2-Molar Enthalpies - Science-with

Let’s try a question from Friday...
 When 50 mL of 1.0 mol/L hydrochloric acid is neutralized
completely by 75 mL of 1.0 mol/L sodium hydroxide in a
polystyrene cup calorimeter, the temperature of the total
solution changes from 20.2°C to 25.6°C. Determine the
enthalpy change that occurs in the chemical system.
ΔrH = Q
= mc Δt
=(50+75)g x 4.19 J/g•°C x (25.6-20.2)°C
=2.83 kJ
The enthalpy change for the neutralization of HCl in this context is
recorder as -2.83 kJ because it’s an exothermic reaction.
Molar Enthalpies
 Sometimes it is better to know the enthalpy change per
unit chemical amount (i.e. per mole) so that you can
relate the enthalpy change to a chemical reaction
equation that is balanced in moles.
 Molar enthalpy of reaction is the enthalpy change in a
chemical system per unit chemical amount (per mole)
of a specified chemical undergoing change in the system
at constant pressure.
Enthalpy change
of reaction
Molar enthalpy
of reaction
ΔrH = nΔrHm
Note: the ‘r’s can be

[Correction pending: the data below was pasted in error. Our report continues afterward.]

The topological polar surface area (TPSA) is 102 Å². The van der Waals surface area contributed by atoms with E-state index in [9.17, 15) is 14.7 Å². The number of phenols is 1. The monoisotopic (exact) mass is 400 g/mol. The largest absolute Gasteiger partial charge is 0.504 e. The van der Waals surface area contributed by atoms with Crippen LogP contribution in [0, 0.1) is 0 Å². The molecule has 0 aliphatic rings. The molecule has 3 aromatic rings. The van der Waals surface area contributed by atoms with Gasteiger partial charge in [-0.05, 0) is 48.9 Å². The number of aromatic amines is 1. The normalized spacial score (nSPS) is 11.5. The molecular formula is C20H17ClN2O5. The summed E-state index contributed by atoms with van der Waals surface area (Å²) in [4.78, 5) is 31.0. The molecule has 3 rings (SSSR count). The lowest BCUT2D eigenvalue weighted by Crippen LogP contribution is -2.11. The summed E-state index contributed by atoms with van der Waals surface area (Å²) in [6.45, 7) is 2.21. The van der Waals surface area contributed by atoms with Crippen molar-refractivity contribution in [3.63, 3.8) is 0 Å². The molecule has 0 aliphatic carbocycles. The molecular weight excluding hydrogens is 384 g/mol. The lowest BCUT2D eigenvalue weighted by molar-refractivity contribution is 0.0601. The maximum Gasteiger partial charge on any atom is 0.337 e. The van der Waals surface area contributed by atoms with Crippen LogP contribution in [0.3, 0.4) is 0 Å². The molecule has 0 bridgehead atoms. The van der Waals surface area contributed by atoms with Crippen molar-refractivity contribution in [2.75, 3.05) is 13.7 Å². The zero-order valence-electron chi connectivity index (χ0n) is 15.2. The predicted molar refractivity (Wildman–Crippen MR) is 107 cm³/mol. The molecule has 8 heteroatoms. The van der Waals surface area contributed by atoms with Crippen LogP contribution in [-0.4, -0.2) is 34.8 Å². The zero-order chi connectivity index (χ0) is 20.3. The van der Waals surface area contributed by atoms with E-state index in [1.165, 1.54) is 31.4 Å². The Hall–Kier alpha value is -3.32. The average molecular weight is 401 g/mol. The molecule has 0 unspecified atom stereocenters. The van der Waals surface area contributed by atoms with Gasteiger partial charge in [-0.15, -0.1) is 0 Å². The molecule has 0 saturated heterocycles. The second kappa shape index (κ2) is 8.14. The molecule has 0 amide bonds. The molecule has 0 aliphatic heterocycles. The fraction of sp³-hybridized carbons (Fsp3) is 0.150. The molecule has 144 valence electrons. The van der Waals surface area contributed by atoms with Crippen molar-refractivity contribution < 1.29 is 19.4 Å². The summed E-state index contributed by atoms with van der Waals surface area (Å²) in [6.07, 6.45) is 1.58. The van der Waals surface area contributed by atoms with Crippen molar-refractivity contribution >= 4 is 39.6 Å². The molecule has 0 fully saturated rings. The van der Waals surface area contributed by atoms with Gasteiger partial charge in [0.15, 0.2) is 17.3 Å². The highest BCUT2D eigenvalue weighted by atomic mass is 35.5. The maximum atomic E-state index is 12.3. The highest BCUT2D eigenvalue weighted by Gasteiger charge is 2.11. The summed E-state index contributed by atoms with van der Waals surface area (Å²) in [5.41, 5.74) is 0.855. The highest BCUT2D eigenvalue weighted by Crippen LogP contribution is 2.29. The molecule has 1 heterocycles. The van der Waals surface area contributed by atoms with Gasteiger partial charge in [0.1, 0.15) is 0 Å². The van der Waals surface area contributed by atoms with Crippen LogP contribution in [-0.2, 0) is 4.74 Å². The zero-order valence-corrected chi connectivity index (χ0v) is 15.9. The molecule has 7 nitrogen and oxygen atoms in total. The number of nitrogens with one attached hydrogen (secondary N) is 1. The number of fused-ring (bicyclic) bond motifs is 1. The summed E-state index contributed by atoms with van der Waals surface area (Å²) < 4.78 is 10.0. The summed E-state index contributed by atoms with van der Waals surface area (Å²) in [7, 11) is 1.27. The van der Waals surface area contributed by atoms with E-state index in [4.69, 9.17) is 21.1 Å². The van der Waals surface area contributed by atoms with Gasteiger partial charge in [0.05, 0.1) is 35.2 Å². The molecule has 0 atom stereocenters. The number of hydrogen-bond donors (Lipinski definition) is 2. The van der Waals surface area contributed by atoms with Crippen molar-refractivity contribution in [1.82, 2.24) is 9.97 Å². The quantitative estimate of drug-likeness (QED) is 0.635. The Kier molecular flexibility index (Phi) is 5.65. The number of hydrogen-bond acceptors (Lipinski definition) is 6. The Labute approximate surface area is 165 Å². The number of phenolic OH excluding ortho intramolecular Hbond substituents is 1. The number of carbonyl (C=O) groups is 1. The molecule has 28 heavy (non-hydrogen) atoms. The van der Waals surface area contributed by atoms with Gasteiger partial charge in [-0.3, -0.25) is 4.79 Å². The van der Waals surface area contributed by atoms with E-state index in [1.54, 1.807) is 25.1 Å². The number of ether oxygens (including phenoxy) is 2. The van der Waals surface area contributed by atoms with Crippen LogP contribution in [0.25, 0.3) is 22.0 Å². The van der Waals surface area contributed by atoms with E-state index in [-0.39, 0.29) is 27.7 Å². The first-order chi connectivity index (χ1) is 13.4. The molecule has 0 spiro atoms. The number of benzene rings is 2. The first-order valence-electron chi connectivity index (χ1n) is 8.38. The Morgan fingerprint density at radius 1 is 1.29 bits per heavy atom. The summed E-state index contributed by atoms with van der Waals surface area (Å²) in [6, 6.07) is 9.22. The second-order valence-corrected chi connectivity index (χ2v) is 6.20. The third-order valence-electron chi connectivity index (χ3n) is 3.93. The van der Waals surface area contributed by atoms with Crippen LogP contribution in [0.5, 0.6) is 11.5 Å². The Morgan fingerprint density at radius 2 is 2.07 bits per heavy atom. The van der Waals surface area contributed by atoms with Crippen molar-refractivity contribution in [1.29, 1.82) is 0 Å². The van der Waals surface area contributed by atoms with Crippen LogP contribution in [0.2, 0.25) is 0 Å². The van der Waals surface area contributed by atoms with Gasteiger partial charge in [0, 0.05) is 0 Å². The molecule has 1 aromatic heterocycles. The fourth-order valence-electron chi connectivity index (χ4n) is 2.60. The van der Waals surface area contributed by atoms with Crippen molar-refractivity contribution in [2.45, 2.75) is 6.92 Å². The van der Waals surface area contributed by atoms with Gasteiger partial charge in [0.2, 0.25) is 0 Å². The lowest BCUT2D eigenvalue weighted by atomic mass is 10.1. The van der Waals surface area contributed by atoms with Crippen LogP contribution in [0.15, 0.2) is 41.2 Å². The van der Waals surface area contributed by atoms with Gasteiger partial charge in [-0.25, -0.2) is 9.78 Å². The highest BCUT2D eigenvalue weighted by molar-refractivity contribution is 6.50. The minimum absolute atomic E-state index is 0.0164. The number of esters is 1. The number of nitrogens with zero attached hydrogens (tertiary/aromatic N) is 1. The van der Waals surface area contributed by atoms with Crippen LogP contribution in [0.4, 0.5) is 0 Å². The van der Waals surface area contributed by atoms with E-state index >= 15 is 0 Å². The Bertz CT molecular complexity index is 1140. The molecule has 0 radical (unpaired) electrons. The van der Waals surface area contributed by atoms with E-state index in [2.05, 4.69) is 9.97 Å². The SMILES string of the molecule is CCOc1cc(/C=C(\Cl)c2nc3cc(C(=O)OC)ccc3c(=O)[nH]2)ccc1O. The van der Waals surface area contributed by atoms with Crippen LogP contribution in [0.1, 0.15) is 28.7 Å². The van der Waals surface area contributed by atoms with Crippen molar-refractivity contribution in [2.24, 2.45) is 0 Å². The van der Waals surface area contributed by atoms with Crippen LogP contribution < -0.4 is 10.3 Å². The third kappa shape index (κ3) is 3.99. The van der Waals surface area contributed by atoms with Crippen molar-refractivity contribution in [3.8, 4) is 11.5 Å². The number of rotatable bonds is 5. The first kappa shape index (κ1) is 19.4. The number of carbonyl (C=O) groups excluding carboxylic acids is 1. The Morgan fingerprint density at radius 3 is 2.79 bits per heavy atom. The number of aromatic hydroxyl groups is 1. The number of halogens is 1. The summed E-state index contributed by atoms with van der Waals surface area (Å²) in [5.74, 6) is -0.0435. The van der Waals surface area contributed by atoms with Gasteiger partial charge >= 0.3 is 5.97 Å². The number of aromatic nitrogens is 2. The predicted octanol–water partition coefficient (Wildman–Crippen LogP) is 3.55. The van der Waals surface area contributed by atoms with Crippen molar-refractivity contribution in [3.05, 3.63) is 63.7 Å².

switched with a ‘c’s
for combustion
Chemical amount
Where do I find molar quantities
 Molar quantities are often referenced or memorized
 Atomic molar masses are from the periodic table
 molar volume of any gasses at STP is 22.4 L/mol
 We can use these to predict, say, the enthalpy of
combustion (ΔcH)
Sample problem
 Predict the change in enthalpy due to the combustion of
10.0 g of propane used in a camp stove.
1) First you have to determing the change in enthalpy for
the combustion ΔcH
ΔcH = nΔcHm
To calculate ΔcH we need to know the chemical amount and
molar enthalpy of combustion ΔcHm
n= 10.0 g x 1/44.11g/mol (molar mass)
Molar enthalpy of combustion of propane is: -2043.9 kJ/mol
ΔcH = nΔcHm
= 10.0 g x 1/44.11 g/mol x (-2043.9 kJ/mol)
= - 463 kJ
Another problem
 Predict the enthalpy change due to the combustion of
10.0g of butane in a camp heater. The molar enthalpy of
combustion to produce water vapour is -2657.3 kJ/mol
ΔcH = nΔcHm
= 10.0 g x 1/58.14g/mol x (-2657.3 kJ/mol)
= - 457 kJ
Δ H = Q therefore
nΔcHm = mcΔt
You can use this to determine an unknown
but be careful, in calorimetry, the right
hand side is all about water and the left
is about the fuel.
Questions 1-7 and 11 on page 494

similar documents